But doing that was easier said than done. As anyone who has ever contemplated starting a business knows, the risks of the venture loom large. How does one leave the security of a job and paycheck and benefits for the uncertainty of a new business? The potential perils seemed too big. And then I remembered the words a wise old entrepreneur once told me:
"An entrepreneur is a person willing to take a risk with money to make money."
Right he was — risk is part of the game. There was no way around it. Trying new ideas, opening a new location, launching a new product line — it all involves risk. So maybe the first question to ask yourself if you are thinking about starting a business is whether risk-taking is part of your DNA. Because if it is not, you will have a problem from the get-go.
That said, it's equally true that the best entrepreneurs are risk savvy. They know that, while taking risks is inevitable, they should never be wild, crazy risks. Instead, one trait shared by great entrepreneurs is that they look to make their risks smart, calculated ones.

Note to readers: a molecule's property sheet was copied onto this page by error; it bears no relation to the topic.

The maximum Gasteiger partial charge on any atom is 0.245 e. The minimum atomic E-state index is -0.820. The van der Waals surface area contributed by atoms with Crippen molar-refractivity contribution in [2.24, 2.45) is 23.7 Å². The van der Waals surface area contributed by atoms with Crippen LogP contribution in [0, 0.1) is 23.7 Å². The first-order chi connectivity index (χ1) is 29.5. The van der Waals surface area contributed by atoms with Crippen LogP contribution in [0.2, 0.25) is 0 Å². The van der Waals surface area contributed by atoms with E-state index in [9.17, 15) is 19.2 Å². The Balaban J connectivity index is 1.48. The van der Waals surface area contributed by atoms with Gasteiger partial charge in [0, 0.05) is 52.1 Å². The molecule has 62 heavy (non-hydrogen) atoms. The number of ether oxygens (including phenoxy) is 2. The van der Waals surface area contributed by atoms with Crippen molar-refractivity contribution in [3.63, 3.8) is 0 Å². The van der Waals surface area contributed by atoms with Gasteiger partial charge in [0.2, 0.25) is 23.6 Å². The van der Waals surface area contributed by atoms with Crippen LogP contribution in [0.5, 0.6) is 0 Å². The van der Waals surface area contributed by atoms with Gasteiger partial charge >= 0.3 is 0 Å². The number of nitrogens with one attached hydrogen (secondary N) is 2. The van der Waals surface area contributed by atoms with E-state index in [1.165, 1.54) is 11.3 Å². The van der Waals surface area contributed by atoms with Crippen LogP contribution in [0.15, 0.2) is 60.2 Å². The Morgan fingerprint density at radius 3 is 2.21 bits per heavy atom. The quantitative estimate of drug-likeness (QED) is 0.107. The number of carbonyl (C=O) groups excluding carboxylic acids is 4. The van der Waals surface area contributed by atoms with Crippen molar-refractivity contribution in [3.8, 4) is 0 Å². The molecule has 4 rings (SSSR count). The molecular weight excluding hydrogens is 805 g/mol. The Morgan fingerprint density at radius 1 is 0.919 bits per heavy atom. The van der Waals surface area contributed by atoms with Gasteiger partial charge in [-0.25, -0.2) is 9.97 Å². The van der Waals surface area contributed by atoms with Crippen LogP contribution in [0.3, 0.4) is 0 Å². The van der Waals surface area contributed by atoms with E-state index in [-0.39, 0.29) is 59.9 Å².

Risks: The good, the bad and the gut-wrenching
How can you tell the difference? After all, with great risks come great rewards, and as such, it's sometimes hard to see the forest for the trees.
One way is viscerally — you know a big risk when you see one. It registers in your gut. In his great book "Blink," Malcolm Gladwell posits that gut reactions are often the best reactions because your subconscious takes in all available information and registers very reliable instant responses. In other words, if you find yourself waking up in the middle of the night worried about X, it just may be true that X is the sort of risk you will want to avoid in the future.
That said, and with all due respect to Gladwell, risk-savvy entrepreneurs also use their left brain as much as their right. Gut reactions are good and all, but they cannot substitute for some old-fashioned, logical analysis.
When analyzing a business risk, consider:
•The upside potential. You are taking a risk to get ahead, so you need to begin with what can go right if it works. The problem here is that this is too often where the analysis stops because the perceived results are so darned enticing that people experience brain freeze. Don't make that mistake.